Today I’m talking about one of the favorite occupations (no, not that one) of the Regency gentleman. Now, I’m always flummoxed by what the wealthy and idle did all day, other than change clothes, particularly those gentlemen who seem to have time on their hands in a testosterone-rich, nationalistic era.
Boxing, or beating the crap out of each other with bare fists, was a favorite occupation, whether as spectator or participant (although the lines were somewhat blurred). Today is the anniversary of the 1810 match between Tom Molineaux, a former slave from Virginia, and Tom Cribb, the English champion. Cribb won, just. Molineaux’s finger was broken in a fracas with Cribb’s supporters after nineteen rounds. In the twenty-eighth round, Molineaux knocked Cribb out but was accused of hiding lead bullets in his fists, and during the argument Cribb revived and the fight continued. Molineaux slipped and hit his head on one of the ring posts, and fought on, but was beaten in the thirty ninth, or fortieth round. More here.
All good clean fun, according to the official rules of boxing at the time (pre-Queensberry, remember) which were as follows:
- Fights are with bare fists.
- No kicking, biting, gouging, or elbowing.
- Grappling and throws are allowed above the waist.
- A round ends when one fighter is knocked down. Fighters are given 30 seconds to rest, and the next round begins.
- There are no judges to score the bout.
Yet boxing was regarded as a science, hence Pierce Egan’s definition, the sweet science of bruising, in his work Boxiana. Another English boxing champion, Daniel Mendoza of Portugese-Jewish descent, wrote a Treatize on Boxing. Mendoza was famous for revolutionizing the style of boxing; although he weighed only 160 lbs and stood 5′ 7″ tall, he was the first fighter to actually float like a butterfly and sting like a bee. Eighteenth century style demanded that opponents stood facing each other and just hit each other. Some spectators thought Mendoza’s style ungentlemanly.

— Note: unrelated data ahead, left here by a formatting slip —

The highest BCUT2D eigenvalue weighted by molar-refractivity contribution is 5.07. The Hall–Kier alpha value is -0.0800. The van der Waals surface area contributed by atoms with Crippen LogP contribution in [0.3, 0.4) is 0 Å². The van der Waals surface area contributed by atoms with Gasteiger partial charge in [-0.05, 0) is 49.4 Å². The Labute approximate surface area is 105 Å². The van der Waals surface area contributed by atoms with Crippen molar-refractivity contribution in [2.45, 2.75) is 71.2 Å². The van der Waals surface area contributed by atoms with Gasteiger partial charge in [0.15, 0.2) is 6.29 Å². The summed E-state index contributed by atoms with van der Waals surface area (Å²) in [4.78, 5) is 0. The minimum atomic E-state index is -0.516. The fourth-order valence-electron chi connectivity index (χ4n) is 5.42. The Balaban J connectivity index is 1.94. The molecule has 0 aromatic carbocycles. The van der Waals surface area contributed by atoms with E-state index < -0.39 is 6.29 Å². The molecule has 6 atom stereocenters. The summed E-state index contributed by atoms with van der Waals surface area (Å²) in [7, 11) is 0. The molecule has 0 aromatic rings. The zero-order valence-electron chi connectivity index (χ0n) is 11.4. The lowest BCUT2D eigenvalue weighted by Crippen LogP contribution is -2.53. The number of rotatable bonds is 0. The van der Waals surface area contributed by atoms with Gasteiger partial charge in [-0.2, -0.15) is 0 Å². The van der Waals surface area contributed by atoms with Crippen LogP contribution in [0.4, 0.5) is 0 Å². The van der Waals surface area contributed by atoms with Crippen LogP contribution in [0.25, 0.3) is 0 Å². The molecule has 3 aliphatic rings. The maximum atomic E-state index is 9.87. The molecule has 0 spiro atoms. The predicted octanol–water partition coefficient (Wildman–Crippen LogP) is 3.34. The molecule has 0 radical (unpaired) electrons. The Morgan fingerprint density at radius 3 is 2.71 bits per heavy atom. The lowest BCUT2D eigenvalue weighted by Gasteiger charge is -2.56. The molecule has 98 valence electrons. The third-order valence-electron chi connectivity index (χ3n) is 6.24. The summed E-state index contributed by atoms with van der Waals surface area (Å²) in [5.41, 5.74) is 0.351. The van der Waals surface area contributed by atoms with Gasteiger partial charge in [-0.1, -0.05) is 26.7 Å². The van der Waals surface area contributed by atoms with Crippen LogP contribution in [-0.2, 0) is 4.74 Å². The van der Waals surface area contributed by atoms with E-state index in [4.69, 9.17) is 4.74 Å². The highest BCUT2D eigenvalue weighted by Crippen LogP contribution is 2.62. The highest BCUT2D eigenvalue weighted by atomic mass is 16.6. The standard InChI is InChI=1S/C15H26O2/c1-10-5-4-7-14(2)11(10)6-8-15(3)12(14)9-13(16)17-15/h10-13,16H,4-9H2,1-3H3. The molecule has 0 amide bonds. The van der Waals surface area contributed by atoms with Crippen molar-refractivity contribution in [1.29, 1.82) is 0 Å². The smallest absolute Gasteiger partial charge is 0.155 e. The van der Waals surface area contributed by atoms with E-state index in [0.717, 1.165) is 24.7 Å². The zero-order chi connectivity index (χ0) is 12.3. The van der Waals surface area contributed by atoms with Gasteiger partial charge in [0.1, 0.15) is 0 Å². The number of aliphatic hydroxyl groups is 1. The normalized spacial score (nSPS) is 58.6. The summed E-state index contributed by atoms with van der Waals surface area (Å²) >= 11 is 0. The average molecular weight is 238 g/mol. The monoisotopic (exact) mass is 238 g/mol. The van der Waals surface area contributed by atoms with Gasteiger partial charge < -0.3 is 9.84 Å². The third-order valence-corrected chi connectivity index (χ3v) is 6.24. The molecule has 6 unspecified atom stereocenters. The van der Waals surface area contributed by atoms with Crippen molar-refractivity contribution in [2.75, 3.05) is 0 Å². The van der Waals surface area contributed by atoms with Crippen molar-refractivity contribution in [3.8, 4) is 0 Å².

And isn’t it interesting that an openly Jewish boxer and a black boxer found fame in England?
Here’s an excerpt from Improper Relations (February 2010, still 53% off with free shipping, hint, hint) regarding boxing:
Much to my relief, I am not to be the principal in a family drama. My brother George has appropriated that role, stretched upon the couch (his muddy boots still on his feet, something only he and Henry would be allowed to do), while my mama laments and groans, a basin in her hand.
“Why, George, what’s the matter?” I ask.
He sits up. “Capital fellow, Shad!” I see now he has a dreadful black eye, and his appearance is not improved by a beefsteak dribbling blood onto his neckcloth. “Did a few rounds with me at Jackson’s, and you should see his right hook! Tremendous fellow, excellent sportsman, damned fast on his feet—”
My mother makes a tremulous whimpering sound at his strong language.
“Beg your pardon, ma’am,” he continues. “I wasn’t too keen on the idea of you marrying him, Lottie—he’s a trifle high in the instep I thought, for a fellow who’s got an estate in a pretty bad way, won’t enclose, you see, so he’s squandering money on his tenants, bad money after good. Or do I mean good after bad? So—”
“You mean Shad did that to you?” I’m horrified.
“Yes, and he got a few blows in on my ribs. Thought he’d broken one, but it’s not so bad now—”
“Pray, lie down, Dearest Boy,” my mother intones.
She places her basin on a small table to reach for her decanter of cordial.
“Are you completely mad, George?”
He shrugs, the same stupid proud grin on his face. “Damned gentlemanly of him to invite me to a round, that’s all I can say. I’ll be proud to shake his hand and call him brother.”
“But you wanted to kill him last night.”
“Oh, that…” he waves a hand. “We’re the best of friends, now.”
I’m not going to ask you if you’ve hit anyone recently, but what Regency pastimes do you find mindbogglingly idiotic? And which do you think you’d have enjoyed?